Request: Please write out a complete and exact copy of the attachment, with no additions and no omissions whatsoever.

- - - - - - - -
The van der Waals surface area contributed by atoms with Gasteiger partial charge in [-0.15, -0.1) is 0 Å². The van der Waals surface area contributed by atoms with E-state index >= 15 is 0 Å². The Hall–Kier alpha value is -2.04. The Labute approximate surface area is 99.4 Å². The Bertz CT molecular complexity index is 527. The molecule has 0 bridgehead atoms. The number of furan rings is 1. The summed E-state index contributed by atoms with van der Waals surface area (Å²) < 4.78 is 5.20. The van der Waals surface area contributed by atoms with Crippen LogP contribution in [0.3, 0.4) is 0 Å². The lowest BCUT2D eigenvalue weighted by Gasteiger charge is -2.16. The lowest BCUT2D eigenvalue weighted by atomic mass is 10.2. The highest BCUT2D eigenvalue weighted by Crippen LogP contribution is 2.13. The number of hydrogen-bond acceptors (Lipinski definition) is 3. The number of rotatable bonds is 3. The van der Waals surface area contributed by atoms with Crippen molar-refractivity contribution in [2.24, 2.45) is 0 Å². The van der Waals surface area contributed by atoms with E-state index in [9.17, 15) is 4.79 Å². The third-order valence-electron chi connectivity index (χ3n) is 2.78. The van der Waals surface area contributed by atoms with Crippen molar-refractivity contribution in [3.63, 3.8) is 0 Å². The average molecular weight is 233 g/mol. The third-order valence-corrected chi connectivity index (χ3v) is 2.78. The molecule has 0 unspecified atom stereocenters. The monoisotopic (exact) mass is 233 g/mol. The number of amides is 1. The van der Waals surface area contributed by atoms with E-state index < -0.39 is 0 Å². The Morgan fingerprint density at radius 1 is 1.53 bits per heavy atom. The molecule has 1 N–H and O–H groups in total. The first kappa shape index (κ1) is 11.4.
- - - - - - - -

The van der Waals surface area contributed by atoms with Gasteiger partial charge in [-0.15, -0.1) is 0 Å². The van der Waals surface area contributed by atoms with E-state index >= 15 is 0 Å². The Hall–Kier alpha value is -2.04. The Labute approximate surface area is 99.4 Å². The Bertz CT molecular complexity index is 527. The molecule has 0 bridgehead atoms. The number of furan rings is 1. The summed E-state index contributed by atoms with van der Waals surface area (Å²) < 4.78 is 5.20. The van der Waals surface area contributed by atoms with Crippen LogP contribution in [0.3, 0.4) is 0 Å². The lowest BCUT2D eigenvalue weighted by Gasteiger charge is -2.16. The lowest BCUT2D eigenvalue weighted by atomic mass is 10.2. The highest BCUT2D eigenvalue weighted by Crippen LogP contribution is 2.13. The number of hydrogen-bond acceptors (Lipinski definition) is 3. The number of rotatable bonds is 3. The van der Waals surface area contributed by atoms with Crippen molar-refractivity contribution in [2.24, 2.45) is 0 Å². The van der Waals surface area contributed by atoms with E-state index in [9.17, 15) is 4.79 Å². The third-order valence-electron chi connectivity index (χ3n) is 2.78. The van der Waals surface area contributed by atoms with Crippen molar-refractivity contribution in [3.63, 3.8) is 0 Å². The average molecular weight is 233 g/mol. The third-order valence-corrected chi connectivity index (χ3v) is 2.78. The molecule has 0 unspecified atom stereocenters. The monoisotopic (exact) mass is 233 g/mol. The number of amides is 1. The van der Waals surface area contributed by atoms with E-state index < -0.39 is 0 Å². The Morgan fingerprint density at radius 1 is 1.53 bits per heavy atom. The molecule has 1 N–H and O–H groups in total. The first kappa shape index (κ1) is 11.4.